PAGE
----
PHILADELPHIA – When you talk about the Eagles' new coaching staff perhaps the biggest concern is the sounding board.
Who exactly is that going to be for Nick Sirianni?
What has been a successful theme in the NFL when it comes to rookie head coaches is marrying them with a veteran consigliere.
The Los Angeles Rams paired Sean McVay with then 70-year-old defensive coordinator Wade Phillips and ultimately reached the Super Bowl.
The Green Bay Packers teamed rookie head coach Matt LaFleur with defensive coordinator Mike Pettine, who had been a head coach in Cleveland.
Matt Nagy had Vic Fangio in Chicago and Joe Judge was able to procure former Cowboys coach Jason Garrett up the turnpike with the Giants.
Here in Philadelphia back in 2016, Doug Pederson was given Jim Schwartz, whose resume included a stint in the big chair with the Detroit Lions. To a lesser extent, even the micro-managing Chip Kelly was smart enough to have Pat Shurmur around.
This year, new Atlanta coach Arthur Smith was able to talk Dean Pees out of retirement and get him to join his staff while other first-timers like Robert Saleh with the Jets and Brandon Staley with the Chargers went a different route, preferring comfort and familiarity rather than been there, done that.
Sirianni, presumably with Jeffrey Lurie's blessing, also eschewed the McVay-Phillips route with an inner circle of thirtysomethings offensive coordinator Shane Steichen, defensive coordinator Jonathan Gannon, and passing game coordinator Kevin Patullo.
There is also assistant head coach/running backs Jemal Singleton, an impressive Air Force grad who certainly commands respect.
Maybe the most interesting part of the Eagles' assistant coach availability this week came from Patullo when asked about his role on the staff, which has already spanned well beyond the passing game and into what sure sounded like a right-hand man.
"We were together going through a lot of the hiring process and things we want to get done and the culture we were thinking about setting and his ideas of what he wanted to do," Patullo said of Sirianni. "And just kind of being there for him, being a sounding board and let him take what he wanted to do, and then get in the right direction."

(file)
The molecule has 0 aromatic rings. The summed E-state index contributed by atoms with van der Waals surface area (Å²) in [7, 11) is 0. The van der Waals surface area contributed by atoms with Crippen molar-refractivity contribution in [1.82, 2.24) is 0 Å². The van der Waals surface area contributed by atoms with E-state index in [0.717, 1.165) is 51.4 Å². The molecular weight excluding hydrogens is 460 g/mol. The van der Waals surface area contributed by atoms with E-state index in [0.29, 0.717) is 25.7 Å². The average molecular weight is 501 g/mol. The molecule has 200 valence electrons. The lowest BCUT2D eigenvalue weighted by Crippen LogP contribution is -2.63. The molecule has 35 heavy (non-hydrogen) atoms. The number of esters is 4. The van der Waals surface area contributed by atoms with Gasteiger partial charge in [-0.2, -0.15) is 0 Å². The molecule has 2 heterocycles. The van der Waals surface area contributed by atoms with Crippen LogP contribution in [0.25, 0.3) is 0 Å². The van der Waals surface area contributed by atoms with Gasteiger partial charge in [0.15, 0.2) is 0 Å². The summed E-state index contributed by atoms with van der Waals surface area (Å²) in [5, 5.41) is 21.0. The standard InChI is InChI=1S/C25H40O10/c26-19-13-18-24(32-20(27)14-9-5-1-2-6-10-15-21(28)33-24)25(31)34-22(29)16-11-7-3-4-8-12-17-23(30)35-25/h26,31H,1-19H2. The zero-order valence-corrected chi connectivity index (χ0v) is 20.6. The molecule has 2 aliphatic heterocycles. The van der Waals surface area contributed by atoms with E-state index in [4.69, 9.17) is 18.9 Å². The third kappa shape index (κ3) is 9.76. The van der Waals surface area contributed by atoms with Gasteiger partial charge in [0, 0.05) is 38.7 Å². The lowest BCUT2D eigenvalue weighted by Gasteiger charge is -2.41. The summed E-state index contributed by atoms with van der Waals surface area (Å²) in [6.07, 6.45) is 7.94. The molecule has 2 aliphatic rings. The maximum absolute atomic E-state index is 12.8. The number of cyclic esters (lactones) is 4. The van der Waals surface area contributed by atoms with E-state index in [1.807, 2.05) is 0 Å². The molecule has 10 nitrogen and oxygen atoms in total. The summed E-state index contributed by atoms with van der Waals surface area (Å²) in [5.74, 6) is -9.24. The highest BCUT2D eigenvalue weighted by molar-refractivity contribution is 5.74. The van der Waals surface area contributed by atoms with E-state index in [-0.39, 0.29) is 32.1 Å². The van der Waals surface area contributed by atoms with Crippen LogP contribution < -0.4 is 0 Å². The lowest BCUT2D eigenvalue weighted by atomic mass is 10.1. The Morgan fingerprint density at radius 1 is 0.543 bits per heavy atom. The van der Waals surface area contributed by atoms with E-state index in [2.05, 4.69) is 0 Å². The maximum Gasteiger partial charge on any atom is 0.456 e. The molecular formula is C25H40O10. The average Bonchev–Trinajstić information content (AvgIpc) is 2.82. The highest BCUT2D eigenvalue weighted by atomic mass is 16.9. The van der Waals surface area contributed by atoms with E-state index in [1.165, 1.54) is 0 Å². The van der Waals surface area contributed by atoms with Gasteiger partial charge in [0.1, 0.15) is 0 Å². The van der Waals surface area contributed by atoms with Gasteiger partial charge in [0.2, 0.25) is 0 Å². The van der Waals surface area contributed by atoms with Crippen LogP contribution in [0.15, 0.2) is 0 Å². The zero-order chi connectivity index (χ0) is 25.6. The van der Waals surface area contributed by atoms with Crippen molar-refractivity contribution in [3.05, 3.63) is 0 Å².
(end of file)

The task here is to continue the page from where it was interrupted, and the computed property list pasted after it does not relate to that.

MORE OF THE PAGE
The one thing every first-time head coach has in common is the quick realization that their new job is going to pull them in 1,000 different directions, often away from actual X's and O's and into things like media responsibilities, logistics, charity work, and yes, office politics.
Sirianni and Patullo bonded in Indianapolis and have been charting their duel ambitions ever since.
"Anything that I could offer up to help him, I tried to do so that was big, obviously, for him," said Patullo. "And so I just wanted to support him in any way I could. And we had so many talks over the years, him and I about, 'Hey, you know, if one of us ever gets the chance, what are we going to do?'
"Obviously, he was in that position so it was cool to kind of see it go through with the knowledge and stuff he wanted to do."
The football side of Patullo's job is more straightforward.
"My role obviously with the pass game, I'll be heavily involved," he said. "I'm working with the receivers from time to time and in quarterback meetings, kind of being a little bit of everywhere, having my hands on everything, and, and making sure we're getting done what we want to do in the pass game and working with Shane," Patullo said.
"...the good thing is for all three of us, Shane, myself, and Nick. We've all worked together in some capacity with Nick. So it's very easy for us to come together. We know what Nick wants and, and the vision he has. So we can go work our angles and get things done that we need to get done."
It was, however, interesting to note that while Sirianni got thrown into the deep end it was Patullo he looked to when the chores started piling up, something the PCG let slip when asked about Sirianni's much-discussed introductory press conference.
"It's funny, I really didn't pay attention too much to it because he was so busy doing that stuff that I had all the other stuff he wanted me to do," said Patullo. "He's like, 'Hey, I got to do this, you got to do this, this and this for me.' So I was kind of like running around making phone calls, you know, 'hey, we're gonna interview this guy,' do this, do that. We're going to set up this, set up that, walking around the building. What are we going to change? You know, things like that."
Perhaps someone like Singleton, who came on later and may have been one of the interviews Patullo was tasked with setting up, emerges and becomes the most trusted advisor.
But it sure sounds like Sirianni already arrived with a plan named Patullo.
John McMullen contributes Eagles coverage for SI.com's EagleMaven and is the NFL Insider for JAKIB Media. You can listen to John, alongside legendary sports-talk host Jody McDonald every morning from 8-10 on ‘Birds 365,” streaming live on both PhillyVoice.com and YouTube. John is also the host of his own show "Extending the Play" on AM1490 in South Jersey. You can reach him at email@example.com or on Twitter @JFMcMullen
Ed Kracz is the publisher of SI.com’s Eagle Maven and co-host of the Eagles Unfiltered Podcast. Check out the latest Eagles news at www.SI.com/NFL/Eagles and please follow him on Twitter: @kracze.